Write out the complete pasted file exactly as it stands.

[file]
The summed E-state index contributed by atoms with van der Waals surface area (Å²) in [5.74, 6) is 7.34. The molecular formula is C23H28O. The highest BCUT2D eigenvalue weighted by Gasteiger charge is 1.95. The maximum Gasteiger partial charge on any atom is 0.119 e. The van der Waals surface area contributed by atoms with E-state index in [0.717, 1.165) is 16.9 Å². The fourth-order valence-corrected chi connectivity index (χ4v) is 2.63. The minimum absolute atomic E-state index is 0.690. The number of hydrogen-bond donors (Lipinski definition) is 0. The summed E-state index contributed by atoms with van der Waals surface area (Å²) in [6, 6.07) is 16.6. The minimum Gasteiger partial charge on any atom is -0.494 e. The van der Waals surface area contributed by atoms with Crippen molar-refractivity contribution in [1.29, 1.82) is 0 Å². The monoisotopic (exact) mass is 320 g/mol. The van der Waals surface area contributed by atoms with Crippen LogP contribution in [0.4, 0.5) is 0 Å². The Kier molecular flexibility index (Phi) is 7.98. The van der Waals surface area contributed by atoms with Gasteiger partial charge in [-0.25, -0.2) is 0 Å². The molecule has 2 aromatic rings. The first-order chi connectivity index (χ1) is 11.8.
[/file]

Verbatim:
The summed E-state index contributed by atoms with van der Waals surface area (Å²) in [5.74, 6) is 7.34. The molecular formula is C23H28O. The highest BCUT2D eigenvalue weighted by Gasteiger charge is 1.95. The maximum Gasteiger partial charge on any atom is 0.119 e. The van der Waals surface area contributed by atoms with E-state index in [0.717, 1.165) is 16.9 Å². The fourth-order valence-corrected chi connectivity index (χ4v) is 2.63. The minimum absolute atomic E-state index is 0.690. The number of hydrogen-bond donors (Lipinski definition) is 0. The summed E-state index contributed by atoms with van der Waals surface area (Å²) in [6, 6.07) is 16.6. The minimum Gasteiger partial charge on any atom is -0.494 e. The van der Waals surface area contributed by atoms with Crippen molar-refractivity contribution in [1.29, 1.82) is 0 Å². The monoisotopic (exact) mass is 320 g/mol. The van der Waals surface area contributed by atoms with Crippen LogP contribution in [0.4, 0.5) is 0 Å². The Kier molecular flexibility index (Phi) is 7.98. The van der Waals surface area contributed by atoms with Gasteiger partial charge in [-0.25, -0.2) is 0 Å². The molecule has 2 aromatic rings. The first-order chi connectivity index (χ1) is 11.8.